Because of their shared experiences, peers can learn from each other in a way they can’t from anyone else. This makes peer-to-peer learning in mentoring networks essential.
One of the most critical questions facing learning leaders today is: How do we develop workers for jobs where the knowledge, competencies and relationships needed change almost constantly? Leaders know that the typical approaches to learning must shift in order to keep pace with the demands of a new work environment. The focus today needs to be on accelerating the rate at which employees gain competency.
Senior leaders from large, dispersed organizations say they need a more connection-based learning model that allows people to:
Effective social learning requires a culture of experimentation.
As recently as a year ago, I viewed informal learning, social media and mobile learning as buzz terms. My reaction was summed up perfectly by my Alaskan fishing guide — “all hat, no cattle.” Translated from the Katmai Wilderness of Alaska to today’s organizations, it means “lots of show but no substance.”
I was especially skeptical of a recent CLO Breakfast Club audience poll of who in the audience was on Facebook and for how long. I confess I am still not on Facebook even in the face of considerable pressure from my sisters in Florida to become their friend. Hell, I’m already their friend and have been since their birth years ago.
Although job satisfaction remains low, many employees remain unlikely to seek a new job and are looking for internal career development opportunities instead.
In Hollywood, there’s an old truism that says the surefire way to draw a crowd for a show is to give the people what they want. With the majority of employees dissatisfied with their jobs, it’s advice that CLOs would do well to heed.
According to a recent survey of 3,400 professionals in 29 countries conducted by management consultancy Accenture, fewer than half (43 percent of women and 42 percent of men) are satisfied with their current jobs. That finding isn’t a surprise given the lingering effects of a deep recession.
As global business grows more complex, corporate leaders need to have a wider skill set and global experience to succeed. Experiential learning programs work best, but only when paired with the foundation of the classroom.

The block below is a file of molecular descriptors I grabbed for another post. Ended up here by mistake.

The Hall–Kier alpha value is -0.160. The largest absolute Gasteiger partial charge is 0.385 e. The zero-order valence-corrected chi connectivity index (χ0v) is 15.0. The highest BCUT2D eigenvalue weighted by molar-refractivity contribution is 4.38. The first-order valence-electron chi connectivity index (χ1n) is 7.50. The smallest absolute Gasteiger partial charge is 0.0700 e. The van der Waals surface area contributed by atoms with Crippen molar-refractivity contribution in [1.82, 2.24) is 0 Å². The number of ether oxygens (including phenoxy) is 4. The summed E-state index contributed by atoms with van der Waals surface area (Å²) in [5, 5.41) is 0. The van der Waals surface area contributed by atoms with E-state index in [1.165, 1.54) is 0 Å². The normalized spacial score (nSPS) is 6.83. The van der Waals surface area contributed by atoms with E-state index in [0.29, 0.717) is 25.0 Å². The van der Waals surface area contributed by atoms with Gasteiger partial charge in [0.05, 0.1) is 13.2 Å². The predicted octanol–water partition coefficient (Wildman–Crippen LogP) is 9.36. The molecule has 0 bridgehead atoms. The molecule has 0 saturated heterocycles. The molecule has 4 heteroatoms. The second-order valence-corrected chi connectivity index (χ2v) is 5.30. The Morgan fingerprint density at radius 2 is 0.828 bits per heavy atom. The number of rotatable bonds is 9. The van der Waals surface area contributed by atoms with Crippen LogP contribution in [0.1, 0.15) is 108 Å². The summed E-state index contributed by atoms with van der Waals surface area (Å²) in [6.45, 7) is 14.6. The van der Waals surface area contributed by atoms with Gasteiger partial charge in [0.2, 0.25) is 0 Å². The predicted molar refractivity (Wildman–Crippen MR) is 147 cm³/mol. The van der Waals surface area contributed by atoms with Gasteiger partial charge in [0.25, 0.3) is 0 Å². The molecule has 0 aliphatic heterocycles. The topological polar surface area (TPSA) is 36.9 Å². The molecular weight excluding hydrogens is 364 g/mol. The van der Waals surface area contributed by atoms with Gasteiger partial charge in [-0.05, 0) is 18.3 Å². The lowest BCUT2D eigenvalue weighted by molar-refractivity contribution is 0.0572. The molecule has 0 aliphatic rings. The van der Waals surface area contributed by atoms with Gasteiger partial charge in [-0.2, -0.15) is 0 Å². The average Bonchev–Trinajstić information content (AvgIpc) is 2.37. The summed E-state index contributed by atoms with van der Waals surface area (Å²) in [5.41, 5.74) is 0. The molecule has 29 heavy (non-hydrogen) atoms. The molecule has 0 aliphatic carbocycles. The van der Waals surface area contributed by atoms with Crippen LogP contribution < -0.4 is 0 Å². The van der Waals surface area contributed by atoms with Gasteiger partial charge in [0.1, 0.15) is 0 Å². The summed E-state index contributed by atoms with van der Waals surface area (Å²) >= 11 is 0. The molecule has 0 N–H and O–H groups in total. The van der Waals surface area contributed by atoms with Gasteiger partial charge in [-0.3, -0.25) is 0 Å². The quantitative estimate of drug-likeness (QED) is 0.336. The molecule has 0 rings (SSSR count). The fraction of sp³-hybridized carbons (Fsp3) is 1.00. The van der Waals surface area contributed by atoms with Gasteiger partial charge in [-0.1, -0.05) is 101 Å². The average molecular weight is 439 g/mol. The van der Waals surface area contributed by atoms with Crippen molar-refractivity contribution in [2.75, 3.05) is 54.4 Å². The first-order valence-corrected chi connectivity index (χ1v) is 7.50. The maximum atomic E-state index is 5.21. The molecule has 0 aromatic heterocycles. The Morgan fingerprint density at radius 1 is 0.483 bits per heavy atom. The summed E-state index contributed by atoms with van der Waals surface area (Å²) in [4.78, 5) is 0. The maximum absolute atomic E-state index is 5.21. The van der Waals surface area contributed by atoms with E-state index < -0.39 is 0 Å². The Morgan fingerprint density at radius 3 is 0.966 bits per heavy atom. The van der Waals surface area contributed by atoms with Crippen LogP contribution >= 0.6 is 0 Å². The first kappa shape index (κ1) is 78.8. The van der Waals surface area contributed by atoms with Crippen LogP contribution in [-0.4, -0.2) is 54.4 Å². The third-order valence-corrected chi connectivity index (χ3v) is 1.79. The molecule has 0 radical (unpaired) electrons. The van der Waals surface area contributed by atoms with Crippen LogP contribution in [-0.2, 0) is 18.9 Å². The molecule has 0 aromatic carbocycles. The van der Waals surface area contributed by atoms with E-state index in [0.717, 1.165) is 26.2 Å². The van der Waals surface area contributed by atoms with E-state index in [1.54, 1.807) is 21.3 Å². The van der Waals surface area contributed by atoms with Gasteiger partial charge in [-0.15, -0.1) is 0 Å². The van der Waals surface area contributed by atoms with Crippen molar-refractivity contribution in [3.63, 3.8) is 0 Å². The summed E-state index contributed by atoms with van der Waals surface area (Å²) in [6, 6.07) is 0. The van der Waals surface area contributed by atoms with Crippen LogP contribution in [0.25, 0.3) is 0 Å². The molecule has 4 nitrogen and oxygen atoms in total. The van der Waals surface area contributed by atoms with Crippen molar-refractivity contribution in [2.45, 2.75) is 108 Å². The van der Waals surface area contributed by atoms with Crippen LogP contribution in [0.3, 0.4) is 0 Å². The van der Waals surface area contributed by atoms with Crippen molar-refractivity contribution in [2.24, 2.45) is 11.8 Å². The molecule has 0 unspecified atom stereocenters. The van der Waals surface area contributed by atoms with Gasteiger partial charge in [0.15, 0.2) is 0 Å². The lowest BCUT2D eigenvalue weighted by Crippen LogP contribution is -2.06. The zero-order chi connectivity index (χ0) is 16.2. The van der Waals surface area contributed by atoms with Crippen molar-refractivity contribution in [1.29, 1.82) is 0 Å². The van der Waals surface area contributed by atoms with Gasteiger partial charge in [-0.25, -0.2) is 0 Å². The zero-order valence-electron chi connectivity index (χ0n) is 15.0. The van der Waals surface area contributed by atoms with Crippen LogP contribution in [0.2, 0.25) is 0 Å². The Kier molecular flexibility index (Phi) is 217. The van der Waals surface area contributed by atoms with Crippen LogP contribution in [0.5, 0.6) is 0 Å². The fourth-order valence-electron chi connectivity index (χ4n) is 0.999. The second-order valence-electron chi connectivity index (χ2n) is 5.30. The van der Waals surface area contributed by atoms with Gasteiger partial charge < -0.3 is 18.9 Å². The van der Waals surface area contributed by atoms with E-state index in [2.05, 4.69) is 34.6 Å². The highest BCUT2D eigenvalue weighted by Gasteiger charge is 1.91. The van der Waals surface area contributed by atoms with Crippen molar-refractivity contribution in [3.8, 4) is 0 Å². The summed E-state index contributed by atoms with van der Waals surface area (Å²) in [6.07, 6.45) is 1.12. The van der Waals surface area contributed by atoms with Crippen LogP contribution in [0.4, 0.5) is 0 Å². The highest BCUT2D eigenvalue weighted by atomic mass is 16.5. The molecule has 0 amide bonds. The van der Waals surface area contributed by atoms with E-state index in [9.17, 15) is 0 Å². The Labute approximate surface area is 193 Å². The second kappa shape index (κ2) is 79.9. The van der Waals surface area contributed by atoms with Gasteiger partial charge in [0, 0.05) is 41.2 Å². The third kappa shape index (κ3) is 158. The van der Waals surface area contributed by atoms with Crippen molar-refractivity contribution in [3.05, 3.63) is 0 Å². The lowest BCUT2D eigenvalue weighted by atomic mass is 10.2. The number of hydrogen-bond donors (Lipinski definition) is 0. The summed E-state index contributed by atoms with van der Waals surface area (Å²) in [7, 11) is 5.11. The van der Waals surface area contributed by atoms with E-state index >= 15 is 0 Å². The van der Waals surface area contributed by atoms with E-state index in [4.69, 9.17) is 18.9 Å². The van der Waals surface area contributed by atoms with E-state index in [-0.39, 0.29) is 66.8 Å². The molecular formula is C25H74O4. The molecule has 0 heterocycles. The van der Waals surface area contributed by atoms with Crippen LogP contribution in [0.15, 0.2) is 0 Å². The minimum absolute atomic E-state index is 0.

Executive leadership demands have evolved. Growth in the global business environment has prompted many organizations to reinvent themselves to meet the enlarged scale and scope. This places a spotlight on how leaders are developed. The modern leadership profile requires a complex yet malleable skill set.
Convention says one is better at listening, while the other is more attuned to courting strong business relationships. How can CLOs recognize and develop the two?
A quick look at the mainstream business press these days will yield plenty of evidence of what’s become a popular debate: which personality type makes for better leaders — introverts or extroverts?
Some would suggest that the answer is easy. Because of the front-facing culture of global business, which demands that leaders pair their intellect and expertise with the ability to deliver a visible and lively external brand, it appears as if the extrovert has a clear advantage.
Mentors speed the application of knowledge and experience. Wisdom is attained bit by bit throughout our lifetime, but it must be pursued.
If you aspire to be a great leader, you need to develop wisdom.
Wisdom is the application of accumulated knowledge and experience. Contrary to what you might think, wisdom has little to do with age. We have all known younger people described as wise beyond their years, and many of us know a few old fools. The truth is, wisdom is attained bit by bit throughout our lifetime, but it must be pursued.
The following practices will accelerate your walk toward wisdom: